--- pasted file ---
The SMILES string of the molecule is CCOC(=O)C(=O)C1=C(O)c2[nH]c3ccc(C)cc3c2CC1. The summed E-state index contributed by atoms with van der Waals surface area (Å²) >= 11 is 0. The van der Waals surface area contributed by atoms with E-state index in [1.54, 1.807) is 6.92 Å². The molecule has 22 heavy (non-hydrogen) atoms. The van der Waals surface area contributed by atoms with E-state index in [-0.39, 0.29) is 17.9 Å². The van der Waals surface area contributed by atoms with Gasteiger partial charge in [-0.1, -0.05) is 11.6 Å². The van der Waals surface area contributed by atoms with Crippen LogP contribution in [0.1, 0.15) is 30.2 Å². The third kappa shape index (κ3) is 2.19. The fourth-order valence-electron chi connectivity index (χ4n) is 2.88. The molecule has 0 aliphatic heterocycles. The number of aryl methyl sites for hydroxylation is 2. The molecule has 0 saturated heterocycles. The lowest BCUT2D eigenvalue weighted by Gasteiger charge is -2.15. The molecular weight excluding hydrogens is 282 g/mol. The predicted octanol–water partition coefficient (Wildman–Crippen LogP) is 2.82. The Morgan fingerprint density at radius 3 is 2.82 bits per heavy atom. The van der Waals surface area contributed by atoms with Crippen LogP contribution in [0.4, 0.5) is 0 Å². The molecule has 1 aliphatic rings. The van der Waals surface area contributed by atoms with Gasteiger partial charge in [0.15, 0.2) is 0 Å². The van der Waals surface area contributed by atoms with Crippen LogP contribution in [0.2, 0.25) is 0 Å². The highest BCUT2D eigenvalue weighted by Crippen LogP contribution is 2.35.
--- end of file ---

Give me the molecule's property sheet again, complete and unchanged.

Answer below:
The SMILES string of the molecule is CCOC(=O)C(=O)C1=C(O)c2[nH]c3ccc(C)cc3c2CC1. The summed E-state index contributed by atoms with van der Waals surface area (Å²) >= 11 is 0. The van der Waals surface area contributed by atoms with E-state index in [1.54, 1.807) is 6.92 Å². The molecule has 22 heavy (non-hydrogen) atoms. The van der Waals surface area contributed by atoms with E-state index in [-0.39, 0.29) is 17.9 Å². The van der Waals surface area contributed by atoms with Gasteiger partial charge in [-0.1, -0.05) is 11.6 Å². The van der Waals surface area contributed by atoms with Crippen LogP contribution in [0.1, 0.15) is 30.2 Å². The third kappa shape index (κ3) is 2.19. The fourth-order valence-electron chi connectivity index (χ4n) is 2.88. The molecule has 0 aliphatic heterocycles. The number of aryl methyl sites for hydroxylation is 2. The molecule has 0 saturated heterocycles. The lowest BCUT2D eigenvalue weighted by Gasteiger charge is -2.15. The molecular weight excluding hydrogens is 282 g/mol. The predicted octanol–water partition coefficient (Wildman–Crippen LogP) is 2.82. The Morgan fingerprint density at radius 3 is 2.82 bits per heavy atom. The van der Waals surface area contributed by atoms with Crippen LogP contribution in [0.4, 0.5) is 0 Å². The molecule has 1 aliphatic rings. The van der Waals surface area contributed by atoms with Gasteiger partial charge in [0.15, 0.2) is 0 Å². The van der Waals surface area contributed by atoms with Crippen LogP contribution in [0.2, 0.25) is 0 Å². The highest BCUT2D eigenvalue weighted by Crippen LogP contribution is 2.35.